Psychologist and theorist Csikszentmihalyi conducted decades of research to understand how certain pleasurable activities induced a phenomenon called “flow”, which he later defined as “a state of peak enjoyment, energetic focus, and creative concentration experienced by people engaged in adult play” (Csikszentmihalyi, 2000). As noted by Salen and Zimmerman (2004), flow is important to video games as it is precisely the feeling that game designers seek to elicit from the players. They further this point by remarking that “games are one of the best kinds of activities to produce flow”. How does Dark Souls fulfil this potential?
  Dark Souls quickly establishes its unforgiving nature. The player starts with a small pool of health points and very little armour, a set-up made worse by the fact that encountered enemies can kill them with as little as two attacks. This feeling is further amplified when coming across level bosses, enemies who often dwarf the fragile player and deal devastating damage (figure 1). The character’s fragility even manifests itself in the player movement: the game makes it is easy to fall into holes, to run into a trap, or to approach a hidden enemy the wrong way, often resulting in immediate death. These mechanics serve to introduce a key element of flow that Csikszentmihalyi calls “the merging of action and awareness”. Indeed, Dark Souls requires the player’s full mental and, through the controls, physical attention to stay alive in the game. This single-mindedness manifests by the player being at one with the game: when dodging, the player does not consciously think of pressing a button to dodge, they simply think of the action, and reproduce it physically without a single thought; in Csikszentmihalyi’s words, “the action carries us forward as if by magic”. While this is common to most games, Dark Souls’ constant level of threat enhances this feeling and makes it even more vital for the player’s survival, thus starting the process of flow.

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  Early in the game, Dark Souls also tackles the challenge of “clear goals and feedback”, another of Csikszentmihalyi’s key requirements for flow. Games can be defined as computer programs made of rules, and their gameplay relies on creating understandable goals and feedback. However, as Baron (2012) points out, it should also be considered that “there are inherent limitations on how much information we can parse at any moment”. Dark Souls takes this into consideration and uses an interesting strategy to induce flow: making goals and feedback as simple and discrete as possible. In the first section of the game, the player is given one simple mission: find and ring two bells, and, quite simply, survive this mission. The player quickly realises that all the available areas in the game will lead them to the goal; reaching it is simply a case of moving forward. Furthermore, there are no given side quests, or even a quest menu. Feedback is given an equally minimalistic yet efficient treatment: in Dark Souls, every hit matters and results in your life bar diminishing, each amour can be tested immediately, each move costs stamina, a limited resource that can be depleted, and each leveling-up is indicated through numbers. If you fail, you die, and if you survive, you progress. Such is the vital feedback for the player, further exemplified in the bare but informative user interface (figure 1).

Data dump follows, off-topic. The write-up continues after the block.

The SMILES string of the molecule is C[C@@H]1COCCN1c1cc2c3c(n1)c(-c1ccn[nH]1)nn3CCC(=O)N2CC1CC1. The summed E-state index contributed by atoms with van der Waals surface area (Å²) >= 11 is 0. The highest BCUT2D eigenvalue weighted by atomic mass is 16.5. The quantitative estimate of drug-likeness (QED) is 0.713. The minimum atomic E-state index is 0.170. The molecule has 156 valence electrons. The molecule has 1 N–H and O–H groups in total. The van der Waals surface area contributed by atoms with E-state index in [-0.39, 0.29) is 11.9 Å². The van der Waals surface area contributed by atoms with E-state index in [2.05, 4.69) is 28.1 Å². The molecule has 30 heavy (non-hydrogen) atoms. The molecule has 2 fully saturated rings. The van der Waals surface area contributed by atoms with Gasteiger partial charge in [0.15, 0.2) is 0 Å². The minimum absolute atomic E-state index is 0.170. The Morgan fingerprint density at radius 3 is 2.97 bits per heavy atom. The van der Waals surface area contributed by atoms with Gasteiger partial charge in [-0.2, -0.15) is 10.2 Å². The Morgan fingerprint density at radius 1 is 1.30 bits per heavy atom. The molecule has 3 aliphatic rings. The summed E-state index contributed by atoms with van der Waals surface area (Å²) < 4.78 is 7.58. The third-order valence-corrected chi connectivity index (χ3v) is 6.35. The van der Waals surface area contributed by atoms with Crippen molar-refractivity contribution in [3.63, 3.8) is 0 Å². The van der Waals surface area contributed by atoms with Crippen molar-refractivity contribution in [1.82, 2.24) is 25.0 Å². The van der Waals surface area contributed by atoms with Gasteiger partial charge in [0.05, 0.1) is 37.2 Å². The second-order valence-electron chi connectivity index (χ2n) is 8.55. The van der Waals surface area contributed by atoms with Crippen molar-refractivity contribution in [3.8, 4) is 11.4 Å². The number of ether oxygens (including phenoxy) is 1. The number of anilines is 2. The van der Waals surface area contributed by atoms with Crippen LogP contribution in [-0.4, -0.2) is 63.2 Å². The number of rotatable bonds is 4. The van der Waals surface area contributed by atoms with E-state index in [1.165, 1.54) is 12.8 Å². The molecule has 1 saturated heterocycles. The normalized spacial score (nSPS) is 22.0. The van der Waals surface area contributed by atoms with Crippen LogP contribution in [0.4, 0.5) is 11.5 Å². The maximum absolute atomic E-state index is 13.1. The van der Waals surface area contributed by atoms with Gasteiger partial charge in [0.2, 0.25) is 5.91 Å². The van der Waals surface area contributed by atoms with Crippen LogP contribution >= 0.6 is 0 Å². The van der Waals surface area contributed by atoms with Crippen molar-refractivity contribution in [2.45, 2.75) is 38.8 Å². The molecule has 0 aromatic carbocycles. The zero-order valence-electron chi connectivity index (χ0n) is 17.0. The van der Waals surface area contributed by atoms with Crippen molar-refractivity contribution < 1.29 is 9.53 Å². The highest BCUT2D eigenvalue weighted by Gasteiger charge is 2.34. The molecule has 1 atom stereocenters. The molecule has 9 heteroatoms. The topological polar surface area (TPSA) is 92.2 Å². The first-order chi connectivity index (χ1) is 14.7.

By its implementation of information, its ability to engage the player mentally and physically, and the single-mindedness its gameplay creates, Dark Souls therefore combines several of what Salen and Zimmerman (2004) call “flow activities”, helping trigger peak engagement from the player. Csikszentmihalyi labels this particular combination the “concentration on the task at hand”; he describes it as a state that induces the player to focus all their attention on the activity, leaving room from nothing else in their mind, be it their surroundings or everyday worries. Another logical consequence of this intense concentration is the phenomenon of losing track of time, or in Csikszentmihalyi’s words the “transformation of time”.

As the player’s concentration hits its peak and obscures time, their mind is now free to refine their in-game survival skills. In another application of flow, playing Dark Souls becomes “a challenging activity that requires skills”. As seen above, the player must survive against difficult odds by learning the necessary playing skills to progress. However, in order to be conducive to flow, the game’s learning curve must observe a very precise balance between challenge and skills (figure 2), following the principle that “in flow, the players are balanced between boredom and anxiety” (Csikszentmihalyi, 1997); when successful, this balance creates a flow channel or, as Chen (2006) also calls it, the flow zone. Interestingly, the wording of this chart is not innocent: as observed by Rogers (2014), the concept of difficulty promotes “pain and loss”, but challenge promotes “skill and improvement” instead, the latter offering a very different dynamic that is significantly more conducive to flow. Dark Souls places itself firmly in the challenge camp and avoids a pure difficulty approach with a key mechanic: reliable patterns. While very difficult to defeat, enemies and bosses all have unique patterns of attacks and timing, and regular attempts to defeat them allow the player to observe and memorise them. This gradual mastery helps the player build the skill they need to progress, and prevents prolonged anxiety as defeat always leads to an opportunity to better their skills, and the belief that this knowledge will eventually tip the balance in their favour. The game also avoids boredom by constantly introducing new enemies: their patterns are not known yet, but the player knows they can be.